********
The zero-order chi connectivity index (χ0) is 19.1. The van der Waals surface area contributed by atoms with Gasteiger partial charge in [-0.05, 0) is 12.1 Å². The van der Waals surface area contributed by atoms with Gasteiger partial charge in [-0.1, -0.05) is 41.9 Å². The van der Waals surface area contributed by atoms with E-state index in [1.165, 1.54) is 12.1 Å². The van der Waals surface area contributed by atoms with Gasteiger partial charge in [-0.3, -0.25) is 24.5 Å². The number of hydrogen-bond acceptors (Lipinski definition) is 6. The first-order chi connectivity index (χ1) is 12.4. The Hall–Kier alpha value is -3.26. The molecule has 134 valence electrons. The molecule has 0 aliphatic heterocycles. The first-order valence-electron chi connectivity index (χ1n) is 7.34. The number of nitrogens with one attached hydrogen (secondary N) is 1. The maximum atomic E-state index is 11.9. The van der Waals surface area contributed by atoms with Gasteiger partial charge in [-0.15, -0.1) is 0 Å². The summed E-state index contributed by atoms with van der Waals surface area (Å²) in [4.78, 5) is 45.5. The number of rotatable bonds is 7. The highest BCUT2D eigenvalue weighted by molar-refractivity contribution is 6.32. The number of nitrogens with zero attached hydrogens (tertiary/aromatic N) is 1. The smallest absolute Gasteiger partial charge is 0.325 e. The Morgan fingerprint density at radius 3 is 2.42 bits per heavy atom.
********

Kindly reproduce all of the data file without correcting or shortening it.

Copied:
The zero-order chi connectivity index (χ0) is 19.1. The van der Waals surface area contributed by atoms with Gasteiger partial charge in [-0.05, 0) is 12.1 Å². The van der Waals surface area contributed by atoms with Gasteiger partial charge in [-0.1, -0.05) is 41.9 Å². The van der Waals surface area contributed by atoms with E-state index in [1.165, 1.54) is 12.1 Å². The van der Waals surface area contributed by atoms with Gasteiger partial charge in [-0.3, -0.25) is 24.5 Å². The number of hydrogen-bond acceptors (Lipinski definition) is 6. The first-order chi connectivity index (χ1) is 12.4. The Hall–Kier alpha value is -3.26. The molecule has 134 valence electrons. The molecule has 0 aliphatic heterocycles. The first-order valence-electron chi connectivity index (χ1n) is 7.34. The number of nitrogens with one attached hydrogen (secondary N) is 1. The maximum atomic E-state index is 11.9. The van der Waals surface area contributed by atoms with Gasteiger partial charge in [-0.15, -0.1) is 0 Å². The summed E-state index contributed by atoms with van der Waals surface area (Å²) in [4.78, 5) is 45.5. The number of rotatable bonds is 7. The highest BCUT2D eigenvalue weighted by molar-refractivity contribution is 6.32. The number of nitrogens with zero attached hydrogens (tertiary/aromatic N) is 1. The smallest absolute Gasteiger partial charge is 0.325 e. The Morgan fingerprint density at radius 3 is 2.42 bits per heavy atom.